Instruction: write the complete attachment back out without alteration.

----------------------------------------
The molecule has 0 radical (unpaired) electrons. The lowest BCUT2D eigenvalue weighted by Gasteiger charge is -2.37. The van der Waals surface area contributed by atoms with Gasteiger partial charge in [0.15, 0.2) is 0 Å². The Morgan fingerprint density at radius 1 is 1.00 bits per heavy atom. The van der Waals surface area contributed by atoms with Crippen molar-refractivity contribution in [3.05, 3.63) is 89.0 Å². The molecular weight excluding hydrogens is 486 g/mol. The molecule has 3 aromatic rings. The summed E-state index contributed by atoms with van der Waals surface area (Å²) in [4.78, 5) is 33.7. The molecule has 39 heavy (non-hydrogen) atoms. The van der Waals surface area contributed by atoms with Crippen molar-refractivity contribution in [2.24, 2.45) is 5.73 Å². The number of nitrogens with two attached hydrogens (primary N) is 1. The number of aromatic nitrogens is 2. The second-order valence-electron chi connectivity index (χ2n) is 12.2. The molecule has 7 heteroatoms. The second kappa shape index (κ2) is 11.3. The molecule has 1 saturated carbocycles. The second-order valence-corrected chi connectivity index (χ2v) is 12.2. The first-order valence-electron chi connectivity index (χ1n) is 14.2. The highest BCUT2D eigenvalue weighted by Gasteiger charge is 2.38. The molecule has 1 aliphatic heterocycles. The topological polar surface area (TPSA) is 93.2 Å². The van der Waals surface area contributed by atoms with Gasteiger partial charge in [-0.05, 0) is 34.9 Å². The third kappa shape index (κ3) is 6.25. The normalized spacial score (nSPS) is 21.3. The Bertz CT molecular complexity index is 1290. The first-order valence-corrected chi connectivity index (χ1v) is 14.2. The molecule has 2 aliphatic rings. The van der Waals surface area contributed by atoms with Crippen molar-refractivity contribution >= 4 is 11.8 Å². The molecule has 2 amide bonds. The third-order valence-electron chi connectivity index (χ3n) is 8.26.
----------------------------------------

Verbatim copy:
The molecule has 0 radical (unpaired) electrons. The lowest BCUT2D eigenvalue weighted by Gasteiger charge is -2.37. The van der Waals surface area contributed by atoms with Gasteiger partial charge in [0.15, 0.2) is 0 Å². The Morgan fingerprint density at radius 1 is 1.00 bits per heavy atom. The van der Waals surface area contributed by atoms with Crippen molar-refractivity contribution in [3.05, 3.63) is 89.0 Å². The molecular weight excluding hydrogens is 486 g/mol. The molecule has 3 aromatic rings. The summed E-state index contributed by atoms with van der Waals surface area (Å²) in [4.78, 5) is 33.7. The molecule has 39 heavy (non-hydrogen) atoms. The van der Waals surface area contributed by atoms with Crippen molar-refractivity contribution in [2.24, 2.45) is 5.73 Å². The number of nitrogens with two attached hydrogens (primary N) is 1. The number of aromatic nitrogens is 2. The second-order valence-electron chi connectivity index (χ2n) is 12.2. The molecule has 7 heteroatoms. The second kappa shape index (κ2) is 11.3. The molecule has 1 saturated carbocycles. The second-order valence-corrected chi connectivity index (χ2v) is 12.2. The first-order valence-electron chi connectivity index (χ1n) is 14.2. The highest BCUT2D eigenvalue weighted by Gasteiger charge is 2.38. The molecule has 1 aliphatic heterocycles. The topological polar surface area (TPSA) is 93.2 Å². The van der Waals surface area contributed by atoms with Gasteiger partial charge in [-0.05, 0) is 34.9 Å². The third kappa shape index (κ3) is 6.25. The normalized spacial score (nSPS) is 21.3. The Bertz CT molecular complexity index is 1290. The first-order valence-corrected chi connectivity index (χ1v) is 14.2. The molecule has 2 aliphatic rings. The van der Waals surface area contributed by atoms with Crippen molar-refractivity contribution >= 4 is 11.8 Å². The molecule has 2 amide bonds. The third-order valence-electron chi connectivity index (χ3n) is 8.26.